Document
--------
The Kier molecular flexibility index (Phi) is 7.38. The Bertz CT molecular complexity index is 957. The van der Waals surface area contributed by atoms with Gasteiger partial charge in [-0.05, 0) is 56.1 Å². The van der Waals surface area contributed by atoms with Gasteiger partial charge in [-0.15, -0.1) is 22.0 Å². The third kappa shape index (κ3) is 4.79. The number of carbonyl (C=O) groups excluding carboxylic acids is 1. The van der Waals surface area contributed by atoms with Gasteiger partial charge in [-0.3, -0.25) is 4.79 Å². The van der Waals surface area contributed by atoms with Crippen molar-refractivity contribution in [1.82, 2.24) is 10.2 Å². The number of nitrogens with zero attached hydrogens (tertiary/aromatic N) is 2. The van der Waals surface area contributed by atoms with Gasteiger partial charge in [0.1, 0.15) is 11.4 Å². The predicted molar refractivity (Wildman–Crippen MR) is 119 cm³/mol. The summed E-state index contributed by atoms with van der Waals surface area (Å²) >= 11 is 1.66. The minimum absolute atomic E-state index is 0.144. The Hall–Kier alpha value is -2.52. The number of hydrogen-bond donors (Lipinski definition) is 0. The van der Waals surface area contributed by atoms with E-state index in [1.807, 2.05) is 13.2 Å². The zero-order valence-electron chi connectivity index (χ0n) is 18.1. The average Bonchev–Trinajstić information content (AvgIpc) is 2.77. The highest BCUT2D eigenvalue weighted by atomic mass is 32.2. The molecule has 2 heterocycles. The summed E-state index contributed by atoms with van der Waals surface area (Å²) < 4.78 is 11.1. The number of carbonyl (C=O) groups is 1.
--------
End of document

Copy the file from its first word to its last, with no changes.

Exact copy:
The Kier molecular flexibility index (Phi) is 7.38. The Bertz CT molecular complexity index is 957. The van der Waals surface area contributed by atoms with Gasteiger partial charge in [-0.05, 0) is 56.1 Å². The van der Waals surface area contributed by atoms with Gasteiger partial charge in [-0.15, -0.1) is 22.0 Å². The third kappa shape index (κ3) is 4.79. The number of carbonyl (C=O) groups excluding carboxylic acids is 1. The van der Waals surface area contributed by atoms with Gasteiger partial charge in [-0.3, -0.25) is 4.79 Å². The van der Waals surface area contributed by atoms with Crippen molar-refractivity contribution in [1.82, 2.24) is 10.2 Å². The number of nitrogens with zero attached hydrogens (tertiary/aromatic N) is 2. The van der Waals surface area contributed by atoms with Gasteiger partial charge in [0.1, 0.15) is 11.4 Å². The predicted molar refractivity (Wildman–Crippen MR) is 119 cm³/mol. The summed E-state index contributed by atoms with van der Waals surface area (Å²) >= 11 is 1.66. The minimum absolute atomic E-state index is 0.144. The Hall–Kier alpha value is -2.52. The number of hydrogen-bond donors (Lipinski definition) is 0. The van der Waals surface area contributed by atoms with E-state index in [1.807, 2.05) is 13.2 Å². The zero-order valence-electron chi connectivity index (χ0n) is 18.1. The average Bonchev–Trinajstić information content (AvgIpc) is 2.77. The highest BCUT2D eigenvalue weighted by atomic mass is 32.2. The molecule has 2 heterocycles. The summed E-state index contributed by atoms with van der Waals surface area (Å²) < 4.78 is 11.1. The number of carbonyl (C=O) groups is 1.